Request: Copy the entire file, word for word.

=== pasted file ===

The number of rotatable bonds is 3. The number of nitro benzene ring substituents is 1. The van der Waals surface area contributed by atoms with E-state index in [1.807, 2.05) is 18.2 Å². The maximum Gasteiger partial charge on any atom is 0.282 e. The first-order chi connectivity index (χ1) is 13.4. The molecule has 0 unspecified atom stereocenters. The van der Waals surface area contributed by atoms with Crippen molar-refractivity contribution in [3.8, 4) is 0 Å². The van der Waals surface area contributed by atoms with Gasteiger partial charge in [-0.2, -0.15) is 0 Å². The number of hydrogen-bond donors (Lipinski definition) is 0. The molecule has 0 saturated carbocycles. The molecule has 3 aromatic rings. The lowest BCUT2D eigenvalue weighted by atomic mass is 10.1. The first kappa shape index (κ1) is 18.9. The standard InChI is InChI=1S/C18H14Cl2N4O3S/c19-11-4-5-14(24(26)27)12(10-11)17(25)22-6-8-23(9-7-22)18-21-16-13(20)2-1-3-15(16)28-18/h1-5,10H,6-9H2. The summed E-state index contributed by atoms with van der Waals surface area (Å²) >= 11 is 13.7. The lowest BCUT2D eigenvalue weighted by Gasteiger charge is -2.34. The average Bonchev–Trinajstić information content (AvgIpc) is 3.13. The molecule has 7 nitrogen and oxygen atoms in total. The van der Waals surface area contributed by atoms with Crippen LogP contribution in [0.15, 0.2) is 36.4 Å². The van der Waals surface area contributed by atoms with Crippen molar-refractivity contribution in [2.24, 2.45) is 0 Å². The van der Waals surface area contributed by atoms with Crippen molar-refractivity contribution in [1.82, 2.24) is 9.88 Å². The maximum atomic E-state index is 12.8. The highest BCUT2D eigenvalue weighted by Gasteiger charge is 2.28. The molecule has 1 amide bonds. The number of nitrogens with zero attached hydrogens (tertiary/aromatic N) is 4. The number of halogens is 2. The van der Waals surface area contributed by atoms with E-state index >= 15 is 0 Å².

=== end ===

The number of rotatable bonds is 3. The number of nitro benzene ring substituents is 1. The van der Waals surface area contributed by atoms with E-state index in [1.807, 2.05) is 18.2 Å². The maximum Gasteiger partial charge on any atom is 0.282 e. The first-order chi connectivity index (χ1) is 13.4. The molecule has 0 unspecified atom stereocenters. The van der Waals surface area contributed by atoms with Crippen molar-refractivity contribution in [3.8, 4) is 0 Å². The van der Waals surface area contributed by atoms with Gasteiger partial charge in [-0.2, -0.15) is 0 Å². The number of hydrogen-bond donors (Lipinski definition) is 0. The molecule has 0 saturated carbocycles. The molecule has 3 aromatic rings. The lowest BCUT2D eigenvalue weighted by atomic mass is 10.1. The first kappa shape index (κ1) is 18.9. The standard InChI is InChI=1S/C18H14Cl2N4O3S/c19-11-4-5-14(24(26)27)12(10-11)17(25)22-6-8-23(9-7-22)18-21-16-13(20)2-1-3-15(16)28-18/h1-5,10H,6-9H2. The summed E-state index contributed by atoms with van der Waals surface area (Å²) >= 11 is 13.7. The lowest BCUT2D eigenvalue weighted by Gasteiger charge is -2.34. The average Bonchev–Trinajstić information content (AvgIpc) is 3.13. The molecule has 7 nitrogen and oxygen atoms in total. The van der Waals surface area contributed by atoms with Crippen LogP contribution in [0.15, 0.2) is 36.4 Å². The van der Waals surface area contributed by atoms with Crippen molar-refractivity contribution in [2.24, 2.45) is 0 Å². The van der Waals surface area contributed by atoms with Crippen molar-refractivity contribution in [1.82, 2.24) is 9.88 Å². The maximum atomic E-state index is 12.8. The highest BCUT2D eigenvalue weighted by Gasteiger charge is 2.28. The molecule has 1 amide bonds. The number of nitrogens with zero attached hydrogens (tertiary/aromatic N) is 4. The number of halogens is 2. The van der Waals surface area contributed by atoms with E-state index >= 15 is 0 Å².